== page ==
Remembering Othman Wok (1924-2017): His quick action saved lives

Then Prime Minister Lee Kuan Yew, accompanied by Mr Othman, tours troubled areas to meet community leaders during the racial riots of 1964.
Then Prime Minister Lee Kuan Yew, accompanied by Mr Othman, tours troubled areas to meet community leaders during the racial riots of 1964. PHOTO: ST FILE

Former Prime Minister Lee Kuan Yew always said he could not have created a miracle called Singapore without his team. In our weekly series on our founding fathers, we feature former Social Affairs Minister Othman Wok.

This article was first published in The New Paper on June 8, 2015

The 1964 riots, the worst racial violence in modern Singapore, saw 23 people killed and 454 injured.

And the quick thinking of then-Minister for Social Affairs Othman Wok probably saved many lives during the turbulent period.

On July 21, 1964, Prophet Muhammad’s birthday, the Malays held a procession and were out in full force.

Inflammatory speeches by Muslim leaders stirred emotions which boiled over into violence.

Mr Othman, who was leading a People’s Action Party (PAP) contingent then, said: “As we passed Kallang, the procession suddenly stopped. I saw people running around and shouting that there was a riot in front.”




He rushed to a telephone, called then-Prime Minister Lee Kuan Yew and suggested a curfew.

“There had been many casualties during the riots. I told him that there should be a curfew.”

Curfew was declared at 9.30pm, restoring order and preventing further bloodshed.

As a Malay, Mr Othman was in a tough position when he joined the PAP in 1954.

At a time when politics were fought along racial lines, he was labelled a traitor by supporters of the Kuala Lumpur-based United Malays National Organisation.


“People said horrible things such as ‘Go back to your village’ and ‘Traitor. You joined a Chinese party’, Mr Othman recalled.

“Some of my posters were smeared with faeces, but that did not dampen my spirits — even though I was scared that I might be hammered.”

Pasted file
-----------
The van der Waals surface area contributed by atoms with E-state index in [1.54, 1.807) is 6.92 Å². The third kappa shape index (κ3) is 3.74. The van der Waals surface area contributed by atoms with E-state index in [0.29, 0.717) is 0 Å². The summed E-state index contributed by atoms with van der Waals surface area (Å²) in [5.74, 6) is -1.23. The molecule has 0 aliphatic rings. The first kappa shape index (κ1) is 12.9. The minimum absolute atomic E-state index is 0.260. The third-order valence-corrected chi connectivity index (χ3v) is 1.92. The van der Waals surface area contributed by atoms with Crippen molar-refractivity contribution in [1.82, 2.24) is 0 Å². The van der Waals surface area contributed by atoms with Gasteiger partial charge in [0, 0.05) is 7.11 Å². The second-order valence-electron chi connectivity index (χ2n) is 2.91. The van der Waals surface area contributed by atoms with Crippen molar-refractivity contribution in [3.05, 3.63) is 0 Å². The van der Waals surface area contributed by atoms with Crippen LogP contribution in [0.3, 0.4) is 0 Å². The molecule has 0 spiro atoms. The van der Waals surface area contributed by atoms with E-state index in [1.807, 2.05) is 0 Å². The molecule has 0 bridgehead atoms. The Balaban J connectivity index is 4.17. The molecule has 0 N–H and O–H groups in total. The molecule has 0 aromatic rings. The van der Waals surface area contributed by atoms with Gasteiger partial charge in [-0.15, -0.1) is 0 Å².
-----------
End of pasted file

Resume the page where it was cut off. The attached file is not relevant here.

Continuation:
Yet, throughout his 27 years in politics, he had the interests of the Malays at heart.

In 1965, a time of great uncertainty following Singapore’s separation from Malaysia, he was given the daunting task of convincing the Malays that they would be looked after despite being a minority race.

He swung into action, implementing policies that continue to benefit the Malay community to this day.

He proposed that all Malays be given free education from primary to tertiary level and set up the Mosque Building Fund (MBF), with Muslims contributing a small sum from their monthly salary to build mosques in new towns.

As of 2007, 22 mosques costing $103 million had been built using the MBF.

Having worked so hard to achieve racial harmony in Singapore, Mr Othman perhaps understands the delicate balance in which it hangs better than anyone else.

Speaking to Tampines Junior College students in 1997, exactly 33 years after the fateful riots broke out, he said: “Race, language and religion are very sensitive issues that appeal to the heart.

“These issues are always under a seemingly peaceful surface, but just a small spark will create a big mess and damage our prosperity, racial harmony, stability, peace and tranquillity.”


Mr Othman Wok is a passionate fan of the Liverpool Football Club.

The People’s Action Party regularly calls on him to conduct chats with new Members of Parliament.

He entered and left politics the same year as the late Mr Lim Kim San. Both won the 1963 elections and stepped down in 1980.

His first job was as a radio technician.

He dabbles in writing fiction and has published a series of horror stories.


Mr Othman Wok had a close shave with death in 1978.

As ambassador to Indonesia, he was asked to inspect a resort in Bali with the Indonesian ambassador to Singapore.

They were supposed to board a helicopter early in the morning but having stayed up to watch a World Cup match, Mr Othman overslept and missed the ride.

At lunchtime, he was informed that the helicopter had crashed, killing everyone on board.

“It was very fortunate for me. If I had not overslept, I would have been in the group,” he said.